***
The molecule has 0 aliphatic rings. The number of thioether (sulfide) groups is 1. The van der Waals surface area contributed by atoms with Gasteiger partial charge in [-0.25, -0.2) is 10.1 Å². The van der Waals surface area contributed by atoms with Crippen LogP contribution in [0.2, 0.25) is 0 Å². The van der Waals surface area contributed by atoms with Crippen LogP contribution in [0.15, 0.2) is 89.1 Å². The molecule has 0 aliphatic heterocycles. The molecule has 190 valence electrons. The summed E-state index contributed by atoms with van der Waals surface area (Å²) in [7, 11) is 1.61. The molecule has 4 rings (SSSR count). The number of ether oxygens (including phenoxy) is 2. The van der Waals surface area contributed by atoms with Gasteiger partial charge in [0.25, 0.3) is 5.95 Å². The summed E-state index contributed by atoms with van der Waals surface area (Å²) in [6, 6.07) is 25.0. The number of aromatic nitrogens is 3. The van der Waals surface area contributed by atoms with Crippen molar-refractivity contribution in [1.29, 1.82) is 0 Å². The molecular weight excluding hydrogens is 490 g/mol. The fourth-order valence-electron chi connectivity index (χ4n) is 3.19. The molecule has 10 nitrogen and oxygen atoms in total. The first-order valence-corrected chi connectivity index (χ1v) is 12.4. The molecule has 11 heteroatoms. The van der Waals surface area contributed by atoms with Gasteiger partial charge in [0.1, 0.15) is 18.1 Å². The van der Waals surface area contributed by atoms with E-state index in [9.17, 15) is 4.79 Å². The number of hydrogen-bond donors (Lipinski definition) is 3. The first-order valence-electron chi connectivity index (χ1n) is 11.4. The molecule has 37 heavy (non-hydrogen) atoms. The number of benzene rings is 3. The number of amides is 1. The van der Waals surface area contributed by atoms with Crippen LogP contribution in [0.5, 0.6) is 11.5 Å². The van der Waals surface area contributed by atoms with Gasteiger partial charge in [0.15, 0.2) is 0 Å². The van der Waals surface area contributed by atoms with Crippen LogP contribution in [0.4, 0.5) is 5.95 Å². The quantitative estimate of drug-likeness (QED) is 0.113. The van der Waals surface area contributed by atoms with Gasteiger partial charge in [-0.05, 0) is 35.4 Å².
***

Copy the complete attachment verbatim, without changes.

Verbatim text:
The molecule has 0 aliphatic rings. The number of thioether (sulfide) groups is 1. The van der Waals surface area contributed by atoms with Gasteiger partial charge in [-0.25, -0.2) is 10.1 Å². The van der Waals surface area contributed by atoms with Crippen LogP contribution in [0.2, 0.25) is 0 Å². The van der Waals surface area contributed by atoms with Crippen LogP contribution in [0.15, 0.2) is 89.1 Å². The molecule has 0 aliphatic heterocycles. The molecule has 190 valence electrons. The summed E-state index contributed by atoms with van der Waals surface area (Å²) in [7, 11) is 1.61. The molecule has 4 rings (SSSR count). The number of ether oxygens (including phenoxy) is 2. The van der Waals surface area contributed by atoms with Gasteiger partial charge in [0.25, 0.3) is 5.95 Å². The summed E-state index contributed by atoms with van der Waals surface area (Å²) in [6, 6.07) is 25.0. The number of aromatic nitrogens is 3. The van der Waals surface area contributed by atoms with Crippen molar-refractivity contribution in [1.29, 1.82) is 0 Å². The molecular weight excluding hydrogens is 490 g/mol. The fourth-order valence-electron chi connectivity index (χ4n) is 3.19. The molecule has 10 nitrogen and oxygen atoms in total. The first-order valence-corrected chi connectivity index (χ1v) is 12.4. The molecule has 11 heteroatoms. The van der Waals surface area contributed by atoms with Gasteiger partial charge in [0.1, 0.15) is 18.1 Å². The van der Waals surface area contributed by atoms with E-state index in [9.17, 15) is 4.79 Å². The number of hydrogen-bond donors (Lipinski definition) is 3. The first-order valence-electron chi connectivity index (χ1n) is 11.4. The molecule has 37 heavy (non-hydrogen) atoms. The number of benzene rings is 3. The number of amides is 1. The van der Waals surface area contributed by atoms with Crippen LogP contribution in [0.5, 0.6) is 11.5 Å². The van der Waals surface area contributed by atoms with Gasteiger partial charge in [0.15, 0.2) is 0 Å². The van der Waals surface area contributed by atoms with Crippen LogP contribution in [0.4, 0.5) is 5.95 Å². The quantitative estimate of drug-likeness (QED) is 0.113. The van der Waals surface area contributed by atoms with Gasteiger partial charge in [-0.05, 0) is 35.4 Å².